Public Private Partnership in Education: Much Needed

Posted on May 26, 2011 in Learning+

By Akanksha Mittal:

Looking at the present trend of Public Private Partnership in Education, it is clear that while there is a lot of scope of such collaboration, it is not being fully harnessed. Education in India can be broadly classified into two levels: University Education and School level Education. Collaboration at each of these levels needs to be handled individually with perhaps little similarities in the collaboration structure. Presently, the most common form of Public Private Collaboration is that the government provides funds to Private Educational Institutions so that they can reduce their fees. This is a crucial step in trying to achieve the goal of Education for All as subsidized education is accessible to more students as compared to non subsidized education.

This scheme works well for College Level Education, given the wide variety of students that these colleges cater to. The problem here is not that the scheme is not working properly. The scheme is working just about fine, given the slow steady growth in the education levels of the various cities in India. However, the scheme that has presently been adopted is so to say, redundant, especially at the School Level. Subsidized education is still far from the reach of most students who have to suffice with being educated at a government school that fails to cater to the growing need of a wholesome education. The problem is of choice. The students/parents do not have the means to choose the institutions that they wish to enroll their child into, given their income constraints and the lack of good Private schools in most parts of the country.

Here, it is important to mention a solution as proposed by Mr. Karthik Muralidharan, an academic, in his essay titled “Public Private Partnerships for Quality Education in India”, which I will be further discussing during the course of this essay. Mr. Karthik talks about a Voucher/Scholarships system for the students enrolling themselves in school. The essence of this approach is that the government’s money follows the students instead of the school. Instead of providing a set amount of funds to each school, the government can allocate a set amount of funds per student, which will follow the student to whichever school he/she enrolls in.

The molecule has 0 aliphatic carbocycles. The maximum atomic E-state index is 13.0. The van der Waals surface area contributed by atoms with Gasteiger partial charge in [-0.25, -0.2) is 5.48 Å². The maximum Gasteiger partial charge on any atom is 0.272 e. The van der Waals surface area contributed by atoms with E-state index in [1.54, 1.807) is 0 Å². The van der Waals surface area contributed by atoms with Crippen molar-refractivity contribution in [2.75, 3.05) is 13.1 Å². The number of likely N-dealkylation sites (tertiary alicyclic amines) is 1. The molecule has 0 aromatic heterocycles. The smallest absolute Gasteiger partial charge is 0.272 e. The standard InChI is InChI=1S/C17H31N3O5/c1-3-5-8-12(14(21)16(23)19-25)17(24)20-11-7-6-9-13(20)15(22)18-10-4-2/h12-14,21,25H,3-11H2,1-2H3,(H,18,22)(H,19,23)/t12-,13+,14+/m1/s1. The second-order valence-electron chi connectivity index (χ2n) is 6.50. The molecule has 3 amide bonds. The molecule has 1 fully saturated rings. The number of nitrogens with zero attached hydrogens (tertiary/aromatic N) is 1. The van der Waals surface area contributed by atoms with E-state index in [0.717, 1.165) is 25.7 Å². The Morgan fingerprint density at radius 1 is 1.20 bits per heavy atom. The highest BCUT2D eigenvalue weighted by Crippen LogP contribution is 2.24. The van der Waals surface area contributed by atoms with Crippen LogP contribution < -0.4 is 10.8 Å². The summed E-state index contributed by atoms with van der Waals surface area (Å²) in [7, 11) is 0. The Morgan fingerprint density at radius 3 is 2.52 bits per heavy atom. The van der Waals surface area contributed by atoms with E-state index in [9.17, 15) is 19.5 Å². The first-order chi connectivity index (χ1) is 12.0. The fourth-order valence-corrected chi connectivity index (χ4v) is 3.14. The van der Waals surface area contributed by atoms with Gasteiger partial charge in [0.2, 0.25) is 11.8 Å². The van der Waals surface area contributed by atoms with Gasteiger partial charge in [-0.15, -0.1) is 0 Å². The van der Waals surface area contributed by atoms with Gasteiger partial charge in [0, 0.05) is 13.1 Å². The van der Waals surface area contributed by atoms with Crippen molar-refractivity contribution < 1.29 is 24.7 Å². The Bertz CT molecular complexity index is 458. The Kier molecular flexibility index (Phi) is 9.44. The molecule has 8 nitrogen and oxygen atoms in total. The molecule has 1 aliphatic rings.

Such an approach will have two fold benefits: it will be helpful in providing almost equal choice of schools to lesser privileged students as their privileged counterparts. And, competition between private and public schools will force the public schools to improve their standards and make them viable. The idea here is not to increase enrollment in private schools, given the past records which indicate that private schools have done better than public schools in many spheres. It is a very economic concept in the sense that it caters to not only those who have purchasing power but provides incentives to the ones lacking it. It gives purchasing power to the consumers, also moving towards consumer sovereignty.

Another advantage of such an idea is that it is flexible in the sense that the government can allot a voucher rate depending upon the average private school’s fees in a particular area. It can be adjusted so that students from backward societies or with greater difficulties get larger vouchers. The government will be required to maintain a database of each student’s educational whereabouts, which is not very difficult, given the fact that public schools are already required to maintain a similar database.

Like all solutions, this one has its own concerns, given the idealism that it seems to be based upon. However, a pilot project can be started to test the effectiveness of the solution, which can then be taken up at a larger level.

Img: http://blog.prestonmerchant.com/indiaworld/2008/08/dubais-resident.html

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